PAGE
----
This is the philosophy that there is not much of value beyond our borders and our own core culture. English is singularly valuable, and other languages are simply a bridge to nowhere. Humility and respect in exercising power are signs of weakness. Building cross-national and cross-cultural bridges are un-American. Institutions such as the United Nations are there to thwart American might.

In a Global Century, the world will not be defined by a singular American presence. An inward-looking philosophy that obstructs an international consciousness and entrenches both the private and public sectors in a bygone past  is the biggest threat to America's future. Beyond terrorism. Beyond some strange Russian revival. Beyond cyber-threats. A U.S. that is isolated, declining economically, and culturally unaware will create damage beyond any Al Qaeda operation.

Tuesday, 18 May 2010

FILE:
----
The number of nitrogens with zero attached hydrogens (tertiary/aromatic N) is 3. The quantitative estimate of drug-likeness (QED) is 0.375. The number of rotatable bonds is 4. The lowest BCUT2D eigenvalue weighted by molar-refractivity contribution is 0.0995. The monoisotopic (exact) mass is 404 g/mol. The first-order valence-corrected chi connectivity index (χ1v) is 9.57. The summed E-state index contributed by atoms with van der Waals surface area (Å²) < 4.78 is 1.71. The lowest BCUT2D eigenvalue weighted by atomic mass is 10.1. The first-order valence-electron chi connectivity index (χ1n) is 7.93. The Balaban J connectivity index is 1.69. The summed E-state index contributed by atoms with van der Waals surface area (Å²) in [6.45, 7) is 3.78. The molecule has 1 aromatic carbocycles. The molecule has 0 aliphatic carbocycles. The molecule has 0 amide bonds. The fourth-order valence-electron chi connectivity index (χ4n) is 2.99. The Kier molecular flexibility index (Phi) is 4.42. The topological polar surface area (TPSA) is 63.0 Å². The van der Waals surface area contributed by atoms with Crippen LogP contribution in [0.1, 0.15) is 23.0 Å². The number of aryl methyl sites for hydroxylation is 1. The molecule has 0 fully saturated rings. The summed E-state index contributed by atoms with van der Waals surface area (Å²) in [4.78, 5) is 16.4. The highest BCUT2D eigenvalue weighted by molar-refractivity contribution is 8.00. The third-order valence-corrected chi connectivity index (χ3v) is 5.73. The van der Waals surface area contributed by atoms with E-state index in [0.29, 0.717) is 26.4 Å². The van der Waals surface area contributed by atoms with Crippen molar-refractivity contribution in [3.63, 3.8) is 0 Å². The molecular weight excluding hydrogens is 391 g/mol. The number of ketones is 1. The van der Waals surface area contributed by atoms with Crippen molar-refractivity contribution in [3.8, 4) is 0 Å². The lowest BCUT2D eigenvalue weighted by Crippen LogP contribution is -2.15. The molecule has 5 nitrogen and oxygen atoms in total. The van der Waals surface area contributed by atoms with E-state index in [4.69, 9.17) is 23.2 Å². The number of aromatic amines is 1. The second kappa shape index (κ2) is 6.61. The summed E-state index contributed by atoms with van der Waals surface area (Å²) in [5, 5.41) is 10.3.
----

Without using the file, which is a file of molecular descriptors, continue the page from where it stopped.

The woman who might cause an earthquake...and other stories

Several weeks back an Iranian cleric unveiled a secret that only he was privy to:
Many women who do not dress modestly ... lead young men astray, corrupt their chastity and spread adultery in society, which (consequently) increases earthquakes
At the time we could have ignored such a mindless statement. Assuredly, other Ithna'ashiri (Twelver) Shiite scholars such as the Grand Marja Ayatollah Sistani would cast such an assertion aside with ease. Yet, then one of their coreligionists Rima Fakih from a village just outside Tyre in South Lebanon, but now from what the right-wingers call Dearbornistan, caused a few tremors by becoming Miss USA. In fact, in some circles her victory set off vibrations high on the Ridiculous Scale. Debbie Schlussel - a highly disrespected blogger - managed to find the real story in Rima's accomplishment:
The Hezbollah-supporting Shi’ite Muslim, Miss Michigan Rima Fakihwhose bid for the pageant was financed by an Islamic terrorist and immigration fraud perpetrator–won the Miss USA contest.